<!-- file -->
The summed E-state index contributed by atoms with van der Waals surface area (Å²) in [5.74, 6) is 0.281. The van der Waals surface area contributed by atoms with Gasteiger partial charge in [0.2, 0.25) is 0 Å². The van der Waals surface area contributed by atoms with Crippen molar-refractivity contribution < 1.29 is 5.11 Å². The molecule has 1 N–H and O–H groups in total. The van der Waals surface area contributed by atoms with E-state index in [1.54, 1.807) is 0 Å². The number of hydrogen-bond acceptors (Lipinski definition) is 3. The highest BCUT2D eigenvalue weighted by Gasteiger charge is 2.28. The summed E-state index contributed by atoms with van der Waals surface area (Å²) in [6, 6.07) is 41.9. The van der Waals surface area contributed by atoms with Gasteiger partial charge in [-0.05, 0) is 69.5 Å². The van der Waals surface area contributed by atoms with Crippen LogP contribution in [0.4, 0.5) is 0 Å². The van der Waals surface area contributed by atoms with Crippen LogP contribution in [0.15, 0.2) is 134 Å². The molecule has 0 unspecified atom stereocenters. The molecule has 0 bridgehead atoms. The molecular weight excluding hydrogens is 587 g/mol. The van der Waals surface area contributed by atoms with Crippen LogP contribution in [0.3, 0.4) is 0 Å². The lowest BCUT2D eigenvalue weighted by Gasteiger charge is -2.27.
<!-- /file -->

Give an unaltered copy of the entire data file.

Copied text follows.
The summed E-state index contributed by atoms with van der Waals surface area (Å²) in [5.74, 6) is 0.281. The van der Waals surface area contributed by atoms with Gasteiger partial charge in [0.2, 0.25) is 0 Å². The van der Waals surface area contributed by atoms with Crippen molar-refractivity contribution < 1.29 is 5.11 Å². The molecule has 1 N–H and O–H groups in total. The van der Waals surface area contributed by atoms with E-state index in [1.54, 1.807) is 0 Å². The number of hydrogen-bond acceptors (Lipinski definition) is 3. The highest BCUT2D eigenvalue weighted by Gasteiger charge is 2.28. The summed E-state index contributed by atoms with van der Waals surface area (Å²) in [6, 6.07) is 41.9. The van der Waals surface area contributed by atoms with Gasteiger partial charge in [-0.05, 0) is 69.5 Å². The van der Waals surface area contributed by atoms with Crippen LogP contribution in [0.4, 0.5) is 0 Å². The van der Waals surface area contributed by atoms with Crippen LogP contribution in [0.15, 0.2) is 134 Å². The molecule has 0 unspecified atom stereocenters. The molecule has 0 bridgehead atoms. The molecular weight excluding hydrogens is 587 g/mol. The van der Waals surface area contributed by atoms with Crippen LogP contribution in [0.3, 0.4) is 0 Å². The lowest BCUT2D eigenvalue weighted by Gasteiger charge is -2.27.